Quiz 133, November 12th, 2021

Welcome to the 133th FOAMed Quiz.

 

Case courtesy of Dr Joachim Feger, Radiopaedia.org, rID: 72001

Question 1

In case of traumatic haemothorax, large bore chest tubes are often used. Chest tubes with a smaller diameter are often believed to be less effective for drainage and easier obstructed.

This recently published paper is about small (14 Fr) percutaneous catheter versus large (28-32 Fr) open chest tube for traumatic hemothorax. 119 not critically ill patients with hemothorax were randomised. The primary outcome was failure rate, defined as a retained haemothorax requiring a second intervention.

What did the authors find?

A: Failure rate was higher in the small percutaneous catheter group

B: Failure rate was higher in the large bore chest tube group

C: Failure rate was equal between the two groups

The correct answer is C.

The paper was covered on St. Emlyns this week.

The failure rate was similar between the two groups (11% in small catheter group vs. 13% in chest tubes). Patients in the percutaneous catheter group reported lower IPE (insertion perception experience) scores, meaning that percutaneous catheters are better tolerated.

They kept all drains on -20mmHg suction

 

JC: Can we use smaller pigtail drains in traumatic haemothorax?

Source image: www.pixabay.com

Question 2

Your patient presents with thunderclap headache (TCH). She also has ophthalmoplegia, decreased visual acuity, and change in mental status. She also has profound hypotension and her laboratory results show hyperkalemia and hyponatremia.

Which of the following causes of TCH explain the combination of these findings?

A: Pituitary apoplexy

B: Subarachnoid Hemorrhage

C: Posterior Reversible Encephalopathy Syndrome

D: Cervical artery dissection

The correct answer is A.

EMDocs covered thunderclap headache this week.

Pituitary apoplexy is caused by hemorrhage or infarction of the pituitary gland. It can manifest as acute headache, ophthalmoplegia, change in mental status and adrenal crisis. Diagnosis is often made by MRI.

emDOCs Podcast – Episode 40: Thunderclap Headache

 

 

Source image: www.huidziekten.nl

Question 3

In the recently published ADVANCE trial, patients with skin and soft tissue infections (SSTIs), who are normally often hospitalized to receive IV antibiotics, were directly discharged after being treated with a single dose of IV Dalbavancin (a novel second-generation lipoglycopeptide antibiotic belonging to the same class as vancomycin). This was a pre-intervention (usual care) versus postintervention (Dalvancin pathway) trial. 

What did the ADVANCE trial show comparing Dalbavancin outpatient treatment to usual care in SSTIs?

A: Dalbavancin use led to lower hospitalisation, but higher overall healthcare utilization

B: No difference was found in patient hospitalization rates or overall healthcare utilization

C: Dalbavancin was associated with significant reduction of initial hospitalization and decreased healthcare utilization

The correct answer is C.

This week Journalfeed.org discussed the ADVANCE trial.

This study suggests that a single dose of Dalbavacin in the ED, is an option for treating uncomplicated SSTIs that otherwise would have been admitted for IV antibiotics. Because Dalbavacin reaches steady state after 3 days and has a half-life of 8.5 days, it is ideal for outpatient management.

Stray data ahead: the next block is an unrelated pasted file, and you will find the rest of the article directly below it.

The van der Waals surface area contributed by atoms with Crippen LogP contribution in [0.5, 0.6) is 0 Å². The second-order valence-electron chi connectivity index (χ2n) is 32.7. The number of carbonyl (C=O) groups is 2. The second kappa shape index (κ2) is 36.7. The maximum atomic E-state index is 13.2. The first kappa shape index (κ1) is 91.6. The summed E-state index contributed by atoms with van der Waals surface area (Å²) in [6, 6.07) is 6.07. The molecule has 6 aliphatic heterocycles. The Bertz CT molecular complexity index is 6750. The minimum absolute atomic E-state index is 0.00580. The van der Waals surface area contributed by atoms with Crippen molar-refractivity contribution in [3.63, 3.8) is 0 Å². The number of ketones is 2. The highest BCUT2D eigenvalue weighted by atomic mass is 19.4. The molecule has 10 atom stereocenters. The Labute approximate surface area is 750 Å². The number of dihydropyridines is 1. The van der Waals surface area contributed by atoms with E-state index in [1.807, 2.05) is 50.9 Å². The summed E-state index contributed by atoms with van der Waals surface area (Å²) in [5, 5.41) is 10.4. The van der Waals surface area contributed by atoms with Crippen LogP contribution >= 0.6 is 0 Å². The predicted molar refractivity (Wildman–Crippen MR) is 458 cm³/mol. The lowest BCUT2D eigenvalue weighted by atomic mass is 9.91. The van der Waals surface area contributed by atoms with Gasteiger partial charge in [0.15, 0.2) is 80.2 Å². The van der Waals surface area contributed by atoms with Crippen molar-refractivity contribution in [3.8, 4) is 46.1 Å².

Keep in mind it is expensive, so cost efficiency should first be investigated. Furthermore, the local antimicrobial resistance might make these results less generalisable.

Source image: www.medscape.com

Question 4

We all remember the face helmets for CPAP during the beginning of the COVID pandemic in Italy. The helmets seem to be better tolerated than facemasks.

This recently published paper is about helmet continuous positive airway pressure (hCPAP) and facemask continuous positive airway pressure (fCPAP). 224 patients with respiratory insufficiency ( 80% cardiogenic pulm oedema vs 20% COPD. No COVID) were included and randomized in this Malaysian, noninferiority study. The primary outcome was change in respiratory rate.

What did the authors find?

A: hCPAP was non-inferior to fCPAP and resulted in greater comfort levels

B: hCPAP was inferior to fCPAP but resulted in greater comfort levels

C: hCPAP was inferior to fCPAP and did not result in greater comfort levels

The correct answer is A.

The paper was covered on the RCEM podcast last week.

Both techniques reduced respiratory rate equally. 

However, change inrespiratory rate is a weird and not patient centered primary outcome.

Source image: www.pixabay.com

Question 5

Your patient presents with profound hyperglycemia. Which of the following is consistent with hyperosmolar hyperglycemic state (HHS) and not with diabetic keto-acidosis (DKA)?

A: pH < 7.30

B: Serum osmolarity of 305 mOsm/L

C: Develops over days to weeks

D: Anion Gap > 12z

The correct answer is C

Taming the SRU covered HHS and DKA last week.

In general, DKA develops quite rapidly (hours to days), whereas HHS develops more slowly (days to weeks).

A pH of < 7.3, serum osmolarity of < 320 and a high anion gap are typically seen in DKA.

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This quiz was written by Sophie Nieuwendijk, Denise van Vossen, Gijs de Zeeuw, Nicole van Groningen and Joep Hermans

Reviewed and edited by Rick Thissen